Stacy: Well, I think it’s still it’s still you know, work in progress. But I do think that over the past like six months or so I’ve really been doing a lot of working with like creating systems in my workflow like just trying to create I use honey book is my and I know you do as well as my client management system. And that’s really I just started recently using templates for emails and stuff and like questionnaires and things that you use on a very regular basis. Setting up those kinds of systems are really helpful and really kind of the SOPs, right the standard operating like your how you how you do things, right, just kind of trying to really lock down I’m kind of obsessed with observing. This is kind of a tip I was gonna say earlier for people starting out like, I always observe how people run their businesses, like just even like how to set up a talk with somebody like their process for it. It’s like, oh, they use Calendly but then it rerouted to here. Like I’m always like, looking at the URLs to kind of figure it out, you know, just to see if I can improve my systems. I’m always trying to like figure out ways to make it easier and better. And so I’ve been doing that a lot over the past six months to try to just save time where I can and then this is what I kind of sound weird, but I’ve raised my prices to a point where I feel like I’m not having to do so much work to like, you know, it’s taken a while to feel confident in that especially I feel like as a small business person or someone who’s like, Oh, it’s just a side hustle or I was a teacher and this is just like a thing I do now like it’s kind of a mental it’s a mental thing to be able to feel comfortable charging what like is the going rate or like what’s comparable to other people? Right? And I feel like that might be a weird thing to talk about for like time management, but I think if you’re doing try to do five projects at x rate or Yeah, charge higher do one project that just saves you time, you know, so figuring out that right balance for you and your business is big. I’ve tried lots of systems like Asana or other like tools, but I honestly just go to my notes a lot. I have a good notes app, and I just make every day I make a list like what has happened is every week I make a list of the week like Monday when Monday Tuesday was a Good Friday. And I just kind of move things around I just had I have a notes thing that I keep track of I look at my calendar for the week and then I kind of put it into my notes and that’s kind of where I do my running like throughout the week. I kind of shift things around. But it comes down to it. Like I said, try not to put too much in one day setting proper expectations. I’m notorious for working really late into the night like 130 in the morning. I’m a big night owl. Yep. But But I also know that I think that as I’m getting older my body doesn’t like when I do that because I yeah I will get sick if I do that too much. I used to not but now like oh, I will start it will it won’t work. So I have also like figured out I need to just manage my time but like yeah, in part of also raising pricing is that also creating enough space between your projects and like really understanding what it takes to accomplish things so that you’re not scrambling all the time to try to get things done and then getting mad at your kids and all the stuff like it’s a lot of just like taking a breath and giving yourself the space to do your work well. I feel like that is a huge part of time management is just giving yourself space. If you can I know at the beginning you’re trying to hustle and do everything possible. Yeah. But I think once you can get past that and just be comfortably like yeah, I would love to do that for you. I can do that. You know in three weeks, like let’s get by on the calendar and like give me don’t be like Oh yeah, I’m going to do that in like, three days knowing that that’s gonna stress you out, like, be honest. And I think when you are confident in what you say in your presence and all that, like people will respect you as a professional more, versus somebody that they can just kind of walk over. Yep. So I don’t know about other professions. But in the graphic design world you could definitely be either the pixel pusher that’s what people say like, just do this do this and I want like this and like being told what to do versus like coming in and like the person who’s like, No, I know what I’m talking about. And this is the time I’m we’re gonna follow and this is the process and, you know, so kind of coming confidently into that on your timeline in a way that you know, you can do it well, in a healthy mindset and all of that. Yes. And positioning yourself as the expert makes the whole conversation so much different with a client than just saying, oh, yeah, I can get that done. You know, of course I could do it. I can do it by tomorrow. I can I can understand the other like, it is so much more appropriate to come in a situation as the expert even if you don’t know that you are for sure. You know, yeah, you don’t feel like you are. I promise if they’re coming to you for help you know more about the situation than they do. When you’re getting started. You can just say like create like, Okay, I’m all about vacancy make it like Oh, yeah. Like if someone approaches you to do a project, like yes, I would love to let’s talk I get your email and then I’ll send out a follow up so we can map out a proper timeline. Like you don’t have to just be like, yes, that looks fantastic. Let’s you know, just maybe even have like a contact for me. Like I would just say like for all my clients, even if they’re your first say for all my clients, I direct them to my contacts. Okay, please fill this out. And I’ll get back to you 24 hours with a timeline and next steps. Something as simple as that. It’s like, you’re more professional, you know, even if you do yes, it gives you a second to catch your breath and you’re like, Okay, what realistically can I do instead of just immediately emailing back, you can always immediately email back saying exactly what you did like give me 48 hours and we’ll get you know, have all the details to you, you know, communication and some kind of system that gives you the space to like, manage your time better. And I’ll also say my other tip is order groceries when you can and do to drive through pickup. That’s another thing about COVID that I really have liked as I always would say, I just wish that everyone would do like curbside delivery so I didn’t have to get out of the car with kids. And now I’ve I’ve been saying that since my daughter was born. I was like why isn’t everything a drive thru? Like why isn’t it a drive thru? I don’t get it.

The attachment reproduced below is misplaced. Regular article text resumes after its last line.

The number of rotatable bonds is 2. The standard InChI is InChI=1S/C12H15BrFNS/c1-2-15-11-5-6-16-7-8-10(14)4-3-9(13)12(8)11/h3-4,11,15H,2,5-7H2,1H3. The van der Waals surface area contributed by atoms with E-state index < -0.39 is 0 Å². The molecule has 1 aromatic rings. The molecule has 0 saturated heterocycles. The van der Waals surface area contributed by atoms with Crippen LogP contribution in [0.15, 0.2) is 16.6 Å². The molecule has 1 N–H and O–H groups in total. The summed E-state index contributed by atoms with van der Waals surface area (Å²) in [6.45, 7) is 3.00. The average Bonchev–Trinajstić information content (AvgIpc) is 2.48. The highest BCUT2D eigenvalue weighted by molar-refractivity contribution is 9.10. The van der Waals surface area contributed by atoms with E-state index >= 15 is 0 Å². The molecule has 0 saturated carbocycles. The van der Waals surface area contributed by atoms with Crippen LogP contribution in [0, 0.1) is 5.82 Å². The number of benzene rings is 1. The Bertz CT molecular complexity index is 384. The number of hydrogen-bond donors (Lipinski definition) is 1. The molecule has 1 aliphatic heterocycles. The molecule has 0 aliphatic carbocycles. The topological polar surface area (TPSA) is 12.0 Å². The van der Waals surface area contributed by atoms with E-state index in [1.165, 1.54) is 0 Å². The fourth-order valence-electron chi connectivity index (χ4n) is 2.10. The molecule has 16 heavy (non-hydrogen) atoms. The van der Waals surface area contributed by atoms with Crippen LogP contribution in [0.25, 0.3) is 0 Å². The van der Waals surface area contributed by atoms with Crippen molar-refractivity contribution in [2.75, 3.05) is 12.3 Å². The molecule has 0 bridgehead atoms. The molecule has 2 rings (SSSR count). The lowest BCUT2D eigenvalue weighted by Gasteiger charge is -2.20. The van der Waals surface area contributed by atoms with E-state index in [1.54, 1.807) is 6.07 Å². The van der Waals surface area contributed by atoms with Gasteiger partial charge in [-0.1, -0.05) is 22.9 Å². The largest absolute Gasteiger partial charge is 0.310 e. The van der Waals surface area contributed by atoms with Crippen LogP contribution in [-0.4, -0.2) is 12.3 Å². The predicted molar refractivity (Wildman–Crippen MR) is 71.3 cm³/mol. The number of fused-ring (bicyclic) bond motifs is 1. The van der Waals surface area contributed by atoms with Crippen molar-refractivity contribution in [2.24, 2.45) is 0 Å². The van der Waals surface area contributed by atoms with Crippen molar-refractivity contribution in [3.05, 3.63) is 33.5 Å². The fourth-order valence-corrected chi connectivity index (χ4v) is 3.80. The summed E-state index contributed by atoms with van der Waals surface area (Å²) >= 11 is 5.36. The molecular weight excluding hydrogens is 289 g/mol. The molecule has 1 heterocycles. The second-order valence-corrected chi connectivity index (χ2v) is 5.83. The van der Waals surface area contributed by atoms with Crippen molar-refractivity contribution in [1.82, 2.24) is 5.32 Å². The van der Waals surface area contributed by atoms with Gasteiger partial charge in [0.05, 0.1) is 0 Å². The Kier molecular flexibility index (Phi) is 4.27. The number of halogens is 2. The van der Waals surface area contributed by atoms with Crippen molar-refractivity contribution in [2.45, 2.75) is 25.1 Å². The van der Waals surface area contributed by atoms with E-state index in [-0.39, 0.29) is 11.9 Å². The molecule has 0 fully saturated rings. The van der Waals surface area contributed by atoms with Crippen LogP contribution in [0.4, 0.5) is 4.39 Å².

Dana: It’s funny in Turkey in Ankara, at least not that I found I don’t know there for like three minutes but you don’t drive through anything. Like there’s no drive thru fast food there’s no drive thru for others I know Americans Yes, however there is delivery there’s insane delivery and it’s fast like you get it but you can deliver any cheap like you can get something delivered but for me like sometimes the drive thru the pickup the groceries or even just a drive thru like AAA, especially during COVID When we were really locked down and we really like this is our activities. Do you have like a video chip like we’re gonna get ice cream because that’s what we will do today. I know and I you know, we’ve had a couple of days with adjusting to the international germs. It’s been really and my kids were not in preschool for the whole COVID year in the States. Their preschool shut down. And so they’re now my son’s never been to preschool ever and he’s always had a babysitter or a nanny and so he’s ever been around a ton of other talk. He’s just this poor kid just getting Oh yeah, just say an attack because like, you know, again, so many sick days. It has several sick days and there’s nowhere to dry to just, you know, you don’t care. So I do I do appreciate I’m like I’m also going to look away and I will pick like no we’re using the drive thru here to marry Yeah, like that’s a week. But yeah, I am with you in that like leaking anything easier and it is hard. And I will say like the trade off. My business isn’t bringing on enough money to justify extra daycare or to justify extra hours with a sitter or to justify the and now they’re really Facebook for their word grocery delivery fees like for me like finding that line of what is going to be the most bang for my buck of like which of these tricks is going to be most cost effective for me that isn’t pulling a ton of a ton of money away from us without it with really no reward business wise. Right? And I agree like the grocery pickup the grocery ordering definitely doesn’t and then you save money too because you’re not wandering the aisles aimlessly. Yeah, yeah. Is there any are there any other tips of like, so where does that line for you like how did you when you’re first starting out and building your income and building your business in general and also in education? Like what do you recommend for your students? Like how do you justify making expenditures to be able to better your business like what? on a on a small business level talking about that?